Generating a grid of Mandelbrot set data was easy enough (done that one enough times). The question then became how to use these "elevations" (actually the number of iterations before divergence) to create a 3D landscape. Triangles from a grid are a pretty common approach so I started in that direction. I figured I could triangulate the grid and then create convex "brushes" (brushes are defined by an enclosing region of half-planes -- convex because that's a requirement of Quake) by using the triangles as the topmost face of a five sided brush (top/3sides/bottom). Of course, creating a complete (Steiner) triangulation with lines between each point on the grid was going to create way too many triangles/brushes for Quake.
So, given a grid of Mandelbrot set "elevations", how to create a triangulation of the "terrain" that would bring the triangle count down to an acceptable level.
I did a little research. Read a paper by Schroeder, Zarge and Lorensen entitled Decimation of Triangle Meshes. Looked at a decimation project out on the web. Read a paper by Garland and Heckbert entitled Fast Polygonal Approximation of Terrains and Height Fields.
Everything I looked at seemed a bit more complicated than what I needed (silly me). It seemed to me that if you started with a square grid fully triangluated, you could just repeatedly try to combine triangles that shared a similar plane until no combinations could be done without violating a prespecified tolerance for error.
So, how to do this simply? For now, the best explanation starts in the documentation of the Mesh class. The "See Also:" links provide further information.
The end result (after 500+ hours spent in two months time writing a half a million bytes of source code -- thus the "silly me" above) is what I believe to be a linear time mesh decimation algorithm. It doesn't have the best end results, but it does guarantee a level of accuracy and it is fast. Since it relies upon a recursive algorithm using quadtrees and makes locally greedy decisions, I believe it to be ideal for a parallel environment. Although not currently coded that way, it should take a minimum amount of effort to fork off the mesh creation algorithm to 4, 16, 64 or 256 processors. Because the structure is a quadtree, the generation of an image can be forked off in the same way. By creating a pipeline of images of decreasing error between the mesh decimator and the mesh renderer, new unprocessed (raw) terrain data could be quickly put on the screen at increasing levels of detail.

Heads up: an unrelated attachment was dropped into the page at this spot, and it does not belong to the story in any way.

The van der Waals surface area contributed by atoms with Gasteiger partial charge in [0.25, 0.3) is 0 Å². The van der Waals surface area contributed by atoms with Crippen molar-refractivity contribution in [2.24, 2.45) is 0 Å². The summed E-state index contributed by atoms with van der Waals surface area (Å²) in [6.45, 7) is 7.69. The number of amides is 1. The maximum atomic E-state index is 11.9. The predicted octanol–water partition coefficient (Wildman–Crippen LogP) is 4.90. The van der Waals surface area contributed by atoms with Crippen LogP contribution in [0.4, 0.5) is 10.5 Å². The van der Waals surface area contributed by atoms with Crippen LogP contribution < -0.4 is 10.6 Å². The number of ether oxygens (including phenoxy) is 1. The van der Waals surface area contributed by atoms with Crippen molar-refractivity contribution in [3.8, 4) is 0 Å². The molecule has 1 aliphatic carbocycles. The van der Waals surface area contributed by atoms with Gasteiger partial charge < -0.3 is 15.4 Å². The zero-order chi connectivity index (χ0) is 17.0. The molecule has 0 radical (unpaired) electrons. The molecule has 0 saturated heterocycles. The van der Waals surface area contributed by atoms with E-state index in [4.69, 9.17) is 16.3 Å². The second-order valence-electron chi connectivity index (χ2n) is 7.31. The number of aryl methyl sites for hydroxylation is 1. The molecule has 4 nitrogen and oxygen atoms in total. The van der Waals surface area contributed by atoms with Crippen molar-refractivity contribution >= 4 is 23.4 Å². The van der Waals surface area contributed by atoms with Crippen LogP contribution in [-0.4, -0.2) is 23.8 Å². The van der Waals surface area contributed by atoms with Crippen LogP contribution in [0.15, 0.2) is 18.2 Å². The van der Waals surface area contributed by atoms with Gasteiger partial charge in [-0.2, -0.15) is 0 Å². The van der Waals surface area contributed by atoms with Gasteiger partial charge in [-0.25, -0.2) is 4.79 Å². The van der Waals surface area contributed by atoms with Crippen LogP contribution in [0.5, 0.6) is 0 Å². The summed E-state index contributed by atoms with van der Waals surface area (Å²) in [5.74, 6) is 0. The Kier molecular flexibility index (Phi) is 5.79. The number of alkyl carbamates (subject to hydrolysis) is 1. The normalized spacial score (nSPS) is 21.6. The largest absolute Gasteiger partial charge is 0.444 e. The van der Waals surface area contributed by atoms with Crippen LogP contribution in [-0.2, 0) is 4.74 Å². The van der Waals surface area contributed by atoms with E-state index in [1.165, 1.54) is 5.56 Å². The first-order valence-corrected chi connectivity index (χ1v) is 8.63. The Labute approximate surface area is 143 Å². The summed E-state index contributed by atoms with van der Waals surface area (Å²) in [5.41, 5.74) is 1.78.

It has one problem to work out at the moment in that the locally greedy part of the algorithm creates "seams" between neighboring meshes. I'm presently working on a linear time fix for this, though it has one little tiny bug at the moment (which may or may not make it possible).
I originally coded the triangle decimation algorithm and Quake map conversion in C because: a) I'm more comfortable with my 10 years of C programming than my 4 months of Java coding, and b) I had preexisting C Quake map code that could easily be converted for this project. I wrote a simple triangle viewer in Java that allowed me to see the triangulations. Once the map conversion was working, I could look at the results in a Quake map editor. But I wanted this to be able to be run over the Internet, and I had the algorithm working for the most part, so I converted it over to Java. Once I had it working for the Mandelbrot set I adapted it to handle other terrain data as well, specifically 5-minute elevation data from NOAA (see below).
See the Documentation link below for complete (javadoc created) documentation of every variable/method/class/interface/package of this program.
There are screen shots of the program and a sample Quake level at the very bottom of this page if you are Java/Quake-less.